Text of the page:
A Remake No One Requested: Our Review of ‘Presumed Innocent’

Posted in What's Streaming? by - June 10, 2024
A Remake No One Requested: Our Review of ‘Presumed Innocent’

Presumed Innocent is the sort of unimaginative, paint-by-numbers prestige Murder drama we’ve become too accustomed to seeing. This Applt TV+ limited series is created by the venerable David E. Kelly and stars Jake Gyllenhaal as a prosecutor named Rusty, who finds himself on trial for murder when a colleague ends up dead (he was also having an affair with said colleague). Rusty’s wife is played by none other than Ruth Negga. Peter Saarsgard, Bill Camp, and Lily Rabe also play supporting parts. In terms of casting and its creator, Presumed Innocent is an embarrassment of riches, but as shiny as its stars may be, the final product doesn’t glitter…

The series kicks off with the murder of a capable thirty-something prosecutor named Caroline. When Rusty hears of her gruesome death, he is initially assigned to  case. The issue? His boss doesn’t know he was sleeping with her. Soon, all is revealed and Rusty becomes the primary suspect in the death of a female character who is perhaps the definition of two-dimensional. All we know about the victim is the following: She has slept with Rusty, she was a decent prosecutor, and she was a bad mother who abandoned a son her colleagues didn’t even know existed. Let’s just say that female characters are not this series’ strongsuit….

A remake of a 1990 Harrison Ford movie that was based on a 1987 Scott Turow movie, it’s not clear why this well-worn IP needed to be revisited. Admittedly, there are half-hearted attempts at injecting a modern sensibility. For example, Rusty and his wife Barbara (Negga) have a disagreement over Rusty’s colour-blind approach to parenting their children. After the police become suspicious in their youngest child, Barbara warns Rusty, “Sometimes you forget your son is black!” It’s a reasonable point, but overall, the series has little interest in providing a meaningful analysis of the impacts of racism in America; instead, it’s mostly a run-of-the-mill courtroom drama about a lawyer turned-defendant who might not be guilty but is so creepy you kind of want him to convicted anyway…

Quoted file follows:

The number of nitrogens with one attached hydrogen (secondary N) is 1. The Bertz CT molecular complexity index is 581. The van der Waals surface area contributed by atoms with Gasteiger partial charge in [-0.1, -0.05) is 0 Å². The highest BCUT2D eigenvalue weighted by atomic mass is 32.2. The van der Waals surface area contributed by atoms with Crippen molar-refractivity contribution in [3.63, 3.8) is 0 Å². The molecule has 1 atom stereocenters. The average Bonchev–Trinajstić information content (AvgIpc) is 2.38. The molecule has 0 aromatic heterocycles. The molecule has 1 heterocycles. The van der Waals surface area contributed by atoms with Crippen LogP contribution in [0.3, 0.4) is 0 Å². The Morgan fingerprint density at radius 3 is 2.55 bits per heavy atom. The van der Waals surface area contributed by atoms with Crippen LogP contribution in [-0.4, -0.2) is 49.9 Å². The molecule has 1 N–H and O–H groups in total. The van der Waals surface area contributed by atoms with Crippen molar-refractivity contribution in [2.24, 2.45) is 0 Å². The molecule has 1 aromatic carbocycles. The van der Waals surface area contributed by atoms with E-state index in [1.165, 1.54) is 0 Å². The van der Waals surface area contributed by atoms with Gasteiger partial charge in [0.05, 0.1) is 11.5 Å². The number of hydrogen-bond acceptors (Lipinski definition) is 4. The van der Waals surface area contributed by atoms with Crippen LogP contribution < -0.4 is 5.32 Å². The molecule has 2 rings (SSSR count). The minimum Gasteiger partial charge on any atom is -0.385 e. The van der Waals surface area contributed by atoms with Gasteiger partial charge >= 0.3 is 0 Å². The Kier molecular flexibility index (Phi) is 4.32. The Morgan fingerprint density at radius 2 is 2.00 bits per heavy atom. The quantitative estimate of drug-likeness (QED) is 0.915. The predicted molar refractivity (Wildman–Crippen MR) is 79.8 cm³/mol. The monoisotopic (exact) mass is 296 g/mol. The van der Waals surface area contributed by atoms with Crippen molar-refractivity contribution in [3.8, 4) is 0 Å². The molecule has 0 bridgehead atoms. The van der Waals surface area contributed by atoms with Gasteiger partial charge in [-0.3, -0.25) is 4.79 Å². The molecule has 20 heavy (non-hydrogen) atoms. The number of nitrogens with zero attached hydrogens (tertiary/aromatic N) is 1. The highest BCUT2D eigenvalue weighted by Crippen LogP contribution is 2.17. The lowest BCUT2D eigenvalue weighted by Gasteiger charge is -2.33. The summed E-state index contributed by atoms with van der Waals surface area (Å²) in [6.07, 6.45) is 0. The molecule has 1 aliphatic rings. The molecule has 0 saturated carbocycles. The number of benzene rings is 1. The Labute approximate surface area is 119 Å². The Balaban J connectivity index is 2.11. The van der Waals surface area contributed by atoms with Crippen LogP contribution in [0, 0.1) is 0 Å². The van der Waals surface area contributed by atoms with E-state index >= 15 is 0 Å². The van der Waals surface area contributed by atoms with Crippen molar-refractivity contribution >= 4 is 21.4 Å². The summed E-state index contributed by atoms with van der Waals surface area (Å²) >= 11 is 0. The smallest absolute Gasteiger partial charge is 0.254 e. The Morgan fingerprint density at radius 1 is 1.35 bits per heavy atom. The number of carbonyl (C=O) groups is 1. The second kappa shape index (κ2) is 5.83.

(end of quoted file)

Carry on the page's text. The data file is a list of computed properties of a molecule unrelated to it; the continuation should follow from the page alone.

While there is no law that protagonists need to be likeable, when a series doesn’t have much artistry or a meaningful message to recommend it, likeability is an essential component of watchability. As we see Rusty attempt to pin Caroline’s murder on someone – anyone – else, you start to wonder how such a whiney man had once been a respected and accomplished attorney. Worse yet, when you find out he had broken up with Caroline and was basically stalking the poor woman at the time of her death, he comes off like an exceptionally handsome incel.

Of course, a good villain can often salvage a lacklustre series, but even the reliable Peter Saarsgard gives an underwhelming performance. A a  former professional rival of Rusty, his character is hellbent on taking the accused down – and more because he doesn’t like Rusty than because he wants justice for the woman he believes his colleague killed.

If you can’t get enough of murder dramas – no matter what the quality – you might as well give Presumed Innocent a try. But if you’re hoping to consume something that truly makes you think and/or feel, this is not the show for you.

This post was written by
Sarah Sahagian is a feminist writer based in Toronto. Her byline has appeared in such publications as The Washington Post, Refinery29, Elle Canada, Flare, The Toronto Star, and The National Post. She is also the co-founder of The ProfessionElle Society. Sarah holds a master’s degree in Gender Studies from The London School of Economics. You can find her on Twitter, where she posts about parenting, politics, and The Bachelor.
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